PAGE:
“I get DMCA takedown notes almost every other week,” Pop Tarts Suck Toasted proprietor Patrick Duffy told us on Tuesday, after Google’s Blogger service, which hosted PTST, had summarily deleted the blog. “It’s ridiculous, but I always remove the offending mp3’s … it seems that I hit the maximum number of complaints and they removed everything!” PTST wasn’t alone, either–the roster, according to Guardian, also includes Masala, I Rock Cleveland, To Die By Your Side, It’s a Rap, and Living Ears [relocated!], which we’d link to, if any of them were still extant. Now Blogger, perhaps sensing an incipient revolt, has issued a statement explaining their decision to remove the MP3 blogs from their rolls:
Earlier today, word spread about some popular music blogs that were recently removed from Blogger. While we make it a policy to not publicly discuss individual users or their accounts, we wanted to clarify a few things about how and when Blogger enforces its Terms of Service as they relate to our DMCA policy.
Last summer, we updated our enforcement of the DMCA. Our current policy is that when we receive a DMCA complaint, we:
* Notify the blogger about the complaint by e-mail and on the Blogger dashboard.
* Reset the offending post to ‘draft’ status, allowing the blogger to remove the offending content.
* Send a copy of the complaint to ChillingEffects.org.
When we receive multiple DMCA complaints about the same blog, and have no indication that the offending content is being used in an authorized manner, we will remove the blog.
A blogger’s recourse, the post goes onto explain, is to file a DMCA counter-claim asserting that your blog did in fact have legal permission to host the offending MP3. But initial notice usually does not specify the song in question, nor does it contain instructions about how to file a counter-claim. And the very idea of legality here has a plastic definition. The Guardian quotes a Secretly Canadian publicist on the odd instance of being asked via DMCA to remove an official BLK JKS promotional MP3 from BLK JKS’s own official blog. Needless to say, people feel like there is something of a witch hunt afoot.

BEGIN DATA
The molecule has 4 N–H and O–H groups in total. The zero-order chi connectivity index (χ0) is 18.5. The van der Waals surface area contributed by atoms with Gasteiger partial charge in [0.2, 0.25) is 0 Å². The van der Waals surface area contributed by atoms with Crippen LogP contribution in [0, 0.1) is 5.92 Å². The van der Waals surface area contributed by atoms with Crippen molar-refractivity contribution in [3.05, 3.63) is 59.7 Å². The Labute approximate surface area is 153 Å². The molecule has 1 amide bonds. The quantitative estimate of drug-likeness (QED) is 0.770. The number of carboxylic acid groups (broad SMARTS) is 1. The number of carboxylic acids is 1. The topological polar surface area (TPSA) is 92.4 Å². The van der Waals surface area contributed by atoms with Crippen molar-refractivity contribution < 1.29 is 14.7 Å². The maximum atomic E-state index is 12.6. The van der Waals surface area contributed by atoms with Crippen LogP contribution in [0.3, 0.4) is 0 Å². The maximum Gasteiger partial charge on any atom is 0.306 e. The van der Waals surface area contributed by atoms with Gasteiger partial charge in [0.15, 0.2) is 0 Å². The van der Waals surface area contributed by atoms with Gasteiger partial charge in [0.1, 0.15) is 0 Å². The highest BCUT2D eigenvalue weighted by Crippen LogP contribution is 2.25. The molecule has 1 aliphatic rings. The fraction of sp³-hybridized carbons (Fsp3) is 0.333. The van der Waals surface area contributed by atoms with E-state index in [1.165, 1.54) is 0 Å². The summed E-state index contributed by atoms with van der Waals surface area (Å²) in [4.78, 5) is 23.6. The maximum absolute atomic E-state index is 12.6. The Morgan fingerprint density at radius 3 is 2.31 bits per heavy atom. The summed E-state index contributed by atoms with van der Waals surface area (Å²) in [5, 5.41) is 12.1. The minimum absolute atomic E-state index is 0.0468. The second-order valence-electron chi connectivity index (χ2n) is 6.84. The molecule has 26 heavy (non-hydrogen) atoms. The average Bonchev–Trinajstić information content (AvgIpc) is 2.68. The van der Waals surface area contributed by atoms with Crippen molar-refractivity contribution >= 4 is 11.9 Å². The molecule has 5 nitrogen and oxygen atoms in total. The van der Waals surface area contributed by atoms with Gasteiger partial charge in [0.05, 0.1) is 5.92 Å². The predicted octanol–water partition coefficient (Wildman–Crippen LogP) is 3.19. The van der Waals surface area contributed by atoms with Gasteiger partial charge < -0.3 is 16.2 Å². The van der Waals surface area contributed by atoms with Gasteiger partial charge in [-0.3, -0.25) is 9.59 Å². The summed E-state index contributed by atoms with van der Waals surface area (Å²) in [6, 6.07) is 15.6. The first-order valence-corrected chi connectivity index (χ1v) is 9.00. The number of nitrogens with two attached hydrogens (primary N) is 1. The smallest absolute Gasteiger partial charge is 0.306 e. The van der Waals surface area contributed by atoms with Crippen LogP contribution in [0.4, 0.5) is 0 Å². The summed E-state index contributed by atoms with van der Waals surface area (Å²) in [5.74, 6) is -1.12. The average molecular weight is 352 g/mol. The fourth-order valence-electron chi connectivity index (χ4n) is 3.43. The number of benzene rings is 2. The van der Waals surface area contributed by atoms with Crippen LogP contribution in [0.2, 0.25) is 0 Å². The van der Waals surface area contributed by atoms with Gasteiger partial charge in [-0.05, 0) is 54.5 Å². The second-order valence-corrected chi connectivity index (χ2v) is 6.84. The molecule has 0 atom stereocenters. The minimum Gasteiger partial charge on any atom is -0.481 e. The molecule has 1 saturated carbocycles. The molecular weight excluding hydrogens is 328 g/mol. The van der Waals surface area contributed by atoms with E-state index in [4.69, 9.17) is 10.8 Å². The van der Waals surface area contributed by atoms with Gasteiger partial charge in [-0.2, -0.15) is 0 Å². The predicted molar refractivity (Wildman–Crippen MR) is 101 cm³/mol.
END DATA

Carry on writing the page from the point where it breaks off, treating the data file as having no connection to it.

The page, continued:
There may well be. But it may be time to start questioning the anachronism of the MP3 blog as well, an artifact from the earlier, wild west days of the internet, when most of these websites “operated on the internet’s fringes, almost exclusively posting songs without permission,” as the Guardian puts it. Now, as anyone with a frequently read blog knows, artists, labels, and publicists regard the venue a bit differently–most of us are now sent MP3s to post on a regular basis, to say nothing of endless remixes and videos, etc. But the format–a mostly anonymous forum existing within the ether of the web, giving away other people’s property for free–lends itself to abuses. It was only a matter of time before people with financial interest in this game moved to make it harder to operate MP3 blogs, especially those run by people at the fringes. Neither Gorilla vs Bear and My Old Kentucky Home have been served yet, though Blogger hosts them both: this may because they are so entrenched in the promotional apparatus that everyone who matters has an incentive to keep them operative. But if you’re on the margins, the message seems to be: watch out.
A quick note about music blog removals [Blogger Buzz]